10 Critical Health Care Risks for 2020 and Beyond

From increased risk of infection to burgeoning cyber security threats, here are some of the top risks facing the health care industry as it begins this new decade.
By: | July 9, 2020

There’s plenty to keep a health care risk manager awake at night. If they entered 2020 worried about dangerous cyber attacks and violence against staff — they’re now adding delayed diagnoses and infection preparedness to the list thanks to the COVID-19 pandemic.

The daily demands facing health care organizations are already daunting. Providing quality patient care, encouraging patients to take active roles in their care, and dealing with changing regulations aren’t easy.

At every turn, there are hurdles that can disrupt facility operations and put patients at risk. If risks aren’t managed correctly, they can cause workers comp claims, malpractice claims, or fines from government entities. 

But don’t worry (too much); we’ve got you covered. Here are the most critical health care risks right now and some best practices to ensure you’re prepared.

1) Ransomware

Hackers freeze a hospital’s computer systems then make an extortion demand to open them back up. It’s a simple idea with catastrophic results.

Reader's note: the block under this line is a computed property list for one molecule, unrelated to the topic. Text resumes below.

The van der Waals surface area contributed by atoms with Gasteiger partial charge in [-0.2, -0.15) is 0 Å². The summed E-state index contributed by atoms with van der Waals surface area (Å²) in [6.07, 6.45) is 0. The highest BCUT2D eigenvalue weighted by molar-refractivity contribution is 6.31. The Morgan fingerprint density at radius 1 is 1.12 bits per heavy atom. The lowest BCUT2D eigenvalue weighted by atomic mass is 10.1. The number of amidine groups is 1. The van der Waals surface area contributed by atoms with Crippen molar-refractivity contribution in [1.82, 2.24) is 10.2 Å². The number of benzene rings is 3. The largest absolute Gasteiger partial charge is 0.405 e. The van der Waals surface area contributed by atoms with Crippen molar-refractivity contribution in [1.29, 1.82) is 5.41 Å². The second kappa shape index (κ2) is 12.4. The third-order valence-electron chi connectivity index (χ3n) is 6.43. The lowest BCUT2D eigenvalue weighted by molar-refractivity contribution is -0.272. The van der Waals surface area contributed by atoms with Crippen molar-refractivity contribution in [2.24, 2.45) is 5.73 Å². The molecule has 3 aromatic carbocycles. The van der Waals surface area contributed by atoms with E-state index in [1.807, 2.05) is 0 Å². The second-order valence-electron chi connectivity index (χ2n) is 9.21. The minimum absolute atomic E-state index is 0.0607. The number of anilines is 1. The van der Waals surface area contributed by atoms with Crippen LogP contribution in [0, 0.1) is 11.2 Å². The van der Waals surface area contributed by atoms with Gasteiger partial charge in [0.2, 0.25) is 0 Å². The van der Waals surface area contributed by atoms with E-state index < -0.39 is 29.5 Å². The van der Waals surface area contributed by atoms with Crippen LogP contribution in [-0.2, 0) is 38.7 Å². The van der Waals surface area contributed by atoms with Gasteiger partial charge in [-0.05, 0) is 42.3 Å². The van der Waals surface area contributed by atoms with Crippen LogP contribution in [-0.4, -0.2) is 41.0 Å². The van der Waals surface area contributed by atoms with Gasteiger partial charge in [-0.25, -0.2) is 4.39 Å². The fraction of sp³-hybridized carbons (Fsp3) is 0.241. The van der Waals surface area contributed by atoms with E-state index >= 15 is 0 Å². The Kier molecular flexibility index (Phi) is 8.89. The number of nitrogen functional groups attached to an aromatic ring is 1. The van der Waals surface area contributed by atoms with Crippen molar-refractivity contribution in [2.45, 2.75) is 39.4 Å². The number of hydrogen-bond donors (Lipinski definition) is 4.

“In health care and hospitals, if you don’t have access to computers, you don’t have access to electronic health records so your physicians and nursing staff providing care have to revert to paper records and charts. They have that as backups but it’s a pretty frightening situation,” said Trevor Weyland, senior vice president at Arthur J. Gallagher.

Ransomware on health care entities rose 350% in Q4 of 2019, according to Corvus Insurance. And paying it can be expensive.

“At Gallagher we’ve helped our clients deal with situations where the ultimate payments have been more than $1 million,” said Weyland. He said that in other cases, the ransom can rise as high as $10 million.

To combat such attacks, partner with knowledgeable vendors and cyber insurance professionals who understand forensic investigations.

Encrypt data, segregate information in various parts of your system, implement multi-factor authentication, and train employees to identify phishing attacks so they don’t click on malware that allows attackers into your system.

2) Delayed Diagnosis and Treatments

COVID-19 has created a backlog of patients for other ailments. Some people have voluntarily delayed trips to the hospital in the name of social distancing.
In other instances, hospitals have delayed elective surgeries to make room for COVID patients.

Either way, the pandemic presents unparalleled challenges for the safe and effective delivery of patient care — which could lead to malpractice claims.

“In an effort to maintain patient safety and preserve resources, elective and non-emergency procedures were restricted, creating a backlog of patients waiting for procedures and surgeries. As a result, we could potentially see an increase in claims alleging delayed diagnosis and treatment,” said Diane Doherty, senior vice president of health care risk engineering and medical risk at Chubb.